Further seawards there is evidence of Lisbon’s Golden Age, which came in the fifteenth and sixteenth centuries when its brave explorers sailed out of the River Tejo in search of the New World.
Catch a train or tram to Belem, the historic quarter dedicated to those days. The Belem Tower is the last thing the sailors would have seen of Lisbon as the land shrunk in their wake, while the hulking Monument to the Discoveries strikes out towards the sea, with myriad cultural events breathing contemporary life back into it.
Away from the water, the Jeronimos Monastery is easily the city’s most striking building with its elegant fairytale-esque curves and the flourishes of its Manueline architecture.
The more modern face of Lisbon is on show at the Parque das Nações site, where the Expo 98 was held. It is a model of urban regeneration and home to the Oceanário, one of the largest aquariums in the world, with everything from playful otters to hulking sharks.
There are concert venues, museums and a flurry of restaurants and bars too. Visit the Pavilion of Knowledge science museum and take a ride on the cable car, which opens up the whole site.
The tight, packed old lanes of the Biarro Alto attract a mixed crowd of locals and visitors, who flock to enjoy a chaotic collage of fado groups, characterful independent bars and bustling little clubs.
Walk uphill from the Praca Luís de Camoes and embark on a bar crawl. Clube da Esquina (Rua da Barroca 30) with its live DJs is a great place to take the area’s pulse and pick up flyers for one off events.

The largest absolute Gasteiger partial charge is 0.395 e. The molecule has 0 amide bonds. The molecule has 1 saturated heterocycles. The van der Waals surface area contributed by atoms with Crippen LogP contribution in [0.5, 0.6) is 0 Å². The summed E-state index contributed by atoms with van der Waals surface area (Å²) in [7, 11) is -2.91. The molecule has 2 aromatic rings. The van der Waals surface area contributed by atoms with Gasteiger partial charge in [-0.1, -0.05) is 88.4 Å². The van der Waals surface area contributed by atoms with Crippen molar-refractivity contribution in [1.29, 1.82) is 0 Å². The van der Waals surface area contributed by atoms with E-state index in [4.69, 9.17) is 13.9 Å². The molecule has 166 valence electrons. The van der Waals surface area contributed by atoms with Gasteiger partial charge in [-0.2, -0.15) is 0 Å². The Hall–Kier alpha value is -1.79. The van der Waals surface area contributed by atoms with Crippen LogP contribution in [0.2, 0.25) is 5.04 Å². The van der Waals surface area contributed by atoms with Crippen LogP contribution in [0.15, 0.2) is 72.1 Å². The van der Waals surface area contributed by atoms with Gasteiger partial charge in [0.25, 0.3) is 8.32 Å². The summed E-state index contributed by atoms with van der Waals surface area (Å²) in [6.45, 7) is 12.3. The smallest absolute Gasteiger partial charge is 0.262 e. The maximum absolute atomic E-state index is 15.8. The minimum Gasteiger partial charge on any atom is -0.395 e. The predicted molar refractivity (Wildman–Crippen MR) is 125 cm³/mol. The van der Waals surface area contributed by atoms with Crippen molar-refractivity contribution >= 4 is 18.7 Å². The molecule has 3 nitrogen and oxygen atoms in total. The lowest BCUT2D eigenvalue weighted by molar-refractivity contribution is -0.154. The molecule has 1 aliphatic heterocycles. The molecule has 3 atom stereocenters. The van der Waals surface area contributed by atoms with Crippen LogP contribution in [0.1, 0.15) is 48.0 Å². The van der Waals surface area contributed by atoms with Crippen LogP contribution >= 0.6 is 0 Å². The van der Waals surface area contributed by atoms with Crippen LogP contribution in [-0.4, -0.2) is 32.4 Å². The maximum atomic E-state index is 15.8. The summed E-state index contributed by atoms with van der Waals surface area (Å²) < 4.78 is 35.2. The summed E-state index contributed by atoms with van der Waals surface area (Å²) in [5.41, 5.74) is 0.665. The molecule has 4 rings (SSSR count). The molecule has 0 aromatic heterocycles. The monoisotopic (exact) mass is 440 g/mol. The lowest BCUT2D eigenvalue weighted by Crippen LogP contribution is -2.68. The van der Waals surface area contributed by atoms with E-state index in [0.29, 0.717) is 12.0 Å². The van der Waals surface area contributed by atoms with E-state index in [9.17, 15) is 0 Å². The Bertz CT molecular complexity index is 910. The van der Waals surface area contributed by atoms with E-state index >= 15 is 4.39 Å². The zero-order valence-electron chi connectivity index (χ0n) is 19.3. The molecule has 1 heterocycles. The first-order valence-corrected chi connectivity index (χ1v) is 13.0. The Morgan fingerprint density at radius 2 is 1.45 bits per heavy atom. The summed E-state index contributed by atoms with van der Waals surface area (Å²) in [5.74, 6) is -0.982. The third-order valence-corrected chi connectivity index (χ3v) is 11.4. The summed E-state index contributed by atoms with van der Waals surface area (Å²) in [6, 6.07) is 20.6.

Some of the hottest action – especially later on in the night – is out in the converted warehouses of the Doca de Santo Amaro and the Doca de Alcantara, where riverside bars, clubs and restaurants tempt. K Urban Beach is a sushi bar and club rolled into one right on the water.
The more central area around Santa Apolonia is also on the up. Legendary super club Lux, ideal for a cocktail on a sink in sofa before hitting the dancefloor with the locals.
Atlantic seafood is a highlight on many menus in the Portuguese capital. Look out, too, for delicious goat’s cheese from the Alentejo just across the river.
The old world restaurants of the Alfama are the place for simple grilled fish dishes. For a more upmarket seafood feast though – the cod baked in salt is a stunner – head to Frade dos Mares.
Fried chicken is also something of a local budget institution – try it at El Rei d’Frango.
Make sure to enjoy the seriously underrated Portuguese wines too, especially hearty reds from the Alentejo and crisp whites from the Douro Valley.
Out at Parque das Nações, Ilha Doce dishes up the type of hearty, expertly cooked food you find all over budget pleasing Lisbon. Tuck into clams in garlic and white wine or pork Alentejo style with clams and potatoes. They dish up a mean plate of sardines with water views too.
As Lisbon’s popularity has soared so have room rates. Look out for discounted deals at business hotels at weekends, when the besuited crowd flees the city. Apartments are a good value option. The Santos River Apartments are brightly furnished with river views in increasingly hip Cais de Sodre.
If you’re looking to splash out, the new Myriad is a sleek option at Parque das Nações. This soaring five-star tower hotel offers views of the River Tejo, as well as open plan bedrooms and in-room hot tubs. They have spa too, complete with bubble jets, a steam room and a sauna with a view.
Explore more of Portugal with the Rough Guide to Portugal, or buy the Pocket Rough Guide Lisbon to explore the city in more depth. Compare flights, find tours, book hostels and hotels for your trip, and don’t forget to purchase travel insurance before you go.